Brick designers have many choices when selecting and establishing cladding systems for high-end commercial and institutional buildings. As with several other scopes, there are many factors that affect and ultimately determine the design design and specification, including, amongst others: budget, building height, structural support, climate zone, performance, sustainability, code compliance, aesthetics, lead time, etc..

Institutional buildings often have significantly less rigorous budgeting limitations than other kinds of construction projects. At precisely the exact same time, museum, college, hospital, religious, and other institutional projects are usually designed with longer life spans than other project types. As stated above, several factors affect the decision-making procedure. Below is a quick outline of several of these variables.

Budget: Along with many different parameters, the cost of materials and labour to furnish and set up cladding systems can vary significantly from region to region. For this guide we reference anecdotal information on these costs to a general contractor in Texas cities. Higher end jobs with cladding budgets in the 50’s to $70’s per sf is going to have more options such as timber, porcelain, lightweight stone panels, dimension stone, precast architectural concrete panels, phenolic panels, and ACM (aluminum composite material).

Building structural & height support: Single narrative along with other low-rise structures can be economically clad with light weight or using heavy hedging methods, as heavy rock or masonry walls can be simply piled, shifting dead load to bases & cement slab. On the other hand, multi-story buildings need to incorporate a stronger framing system if heavy cladding systems are being contemplated. Honeycomb-backed cladding systems typically weigh approximately 6 lbs. /sf. And using honeycombing concrete , setup for many jobs will only need 16-gauge metal studs at 16” on-center. This may lead to important savings in structural framing price when compared with dimension stone, which can weigh 40+ lbs/sf.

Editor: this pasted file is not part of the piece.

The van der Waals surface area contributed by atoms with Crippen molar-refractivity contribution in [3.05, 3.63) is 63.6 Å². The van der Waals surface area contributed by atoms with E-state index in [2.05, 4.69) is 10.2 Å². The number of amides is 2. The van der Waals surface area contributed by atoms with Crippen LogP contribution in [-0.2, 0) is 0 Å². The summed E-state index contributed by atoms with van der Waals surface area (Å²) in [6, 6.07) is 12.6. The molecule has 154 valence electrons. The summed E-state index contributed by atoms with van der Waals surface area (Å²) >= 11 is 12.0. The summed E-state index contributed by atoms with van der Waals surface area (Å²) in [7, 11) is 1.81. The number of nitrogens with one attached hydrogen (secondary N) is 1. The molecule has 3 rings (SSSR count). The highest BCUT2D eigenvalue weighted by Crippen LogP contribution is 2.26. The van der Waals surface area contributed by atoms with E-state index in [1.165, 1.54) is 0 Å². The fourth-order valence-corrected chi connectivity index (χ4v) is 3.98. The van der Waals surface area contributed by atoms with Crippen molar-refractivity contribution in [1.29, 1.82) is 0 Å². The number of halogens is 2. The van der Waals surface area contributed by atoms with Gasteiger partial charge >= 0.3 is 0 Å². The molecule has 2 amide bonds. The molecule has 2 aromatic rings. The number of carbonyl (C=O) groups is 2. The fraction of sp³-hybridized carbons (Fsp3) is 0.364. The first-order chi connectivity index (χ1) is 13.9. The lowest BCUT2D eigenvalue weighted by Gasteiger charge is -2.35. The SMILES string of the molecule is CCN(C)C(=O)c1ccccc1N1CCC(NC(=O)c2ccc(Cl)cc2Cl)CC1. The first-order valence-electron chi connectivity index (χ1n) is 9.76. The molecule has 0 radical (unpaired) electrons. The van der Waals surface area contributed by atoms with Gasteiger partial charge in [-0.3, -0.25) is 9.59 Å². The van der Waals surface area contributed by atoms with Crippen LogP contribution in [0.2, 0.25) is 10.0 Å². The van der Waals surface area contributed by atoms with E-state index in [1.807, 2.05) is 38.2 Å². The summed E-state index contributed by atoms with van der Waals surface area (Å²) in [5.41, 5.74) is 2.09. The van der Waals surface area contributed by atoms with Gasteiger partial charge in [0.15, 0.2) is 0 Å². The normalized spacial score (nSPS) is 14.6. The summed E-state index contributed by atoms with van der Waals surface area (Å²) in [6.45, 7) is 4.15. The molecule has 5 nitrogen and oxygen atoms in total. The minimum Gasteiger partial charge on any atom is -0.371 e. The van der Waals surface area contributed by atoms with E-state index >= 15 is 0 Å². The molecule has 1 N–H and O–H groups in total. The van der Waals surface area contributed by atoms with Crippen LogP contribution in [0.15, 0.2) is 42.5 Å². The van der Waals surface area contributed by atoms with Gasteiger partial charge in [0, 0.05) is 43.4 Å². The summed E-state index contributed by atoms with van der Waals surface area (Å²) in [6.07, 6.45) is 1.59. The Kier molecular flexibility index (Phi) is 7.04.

Climate zone & functionality: Different regions around the country have distinct climate patterns and consequently, different thermal insulation requirements. Furthermore, many cities, states and counties have embraced green and/or sustainable construction codes, a few of including continuous insulation (ci) requirements. While rock on honeycomb cladding systems don’t have a substantial thermal insulation value, they can be designed along with a wide array of insulation methods, including commercially available continuous insulation alternatives that fulfill the most rigorous thermal performance code requirements.

Sustainability: lots of institutional buildings are designed to meet LEED certificate or alternative sustainable design & construction standards. This is a complex subject that can’t be addressed briefly and frequently involves specialized consultants for any given job.

Code compliance (flame spread): Code compliance to satisfy NFPA 285 is required for specific projects and may also be wanted on projects without such a requirement. Testing should be conducted following NFPA 285, Standard Fire Test Method for Evaluation of Fire Characteristics of Exterior Non-Load Bearing Wall Assemblies Containing Combustible Components, 2012. Some lightweight rock cladding systems and a number of other alternative cladding systems have met the necessary conditions for acceptance of the important evaluation.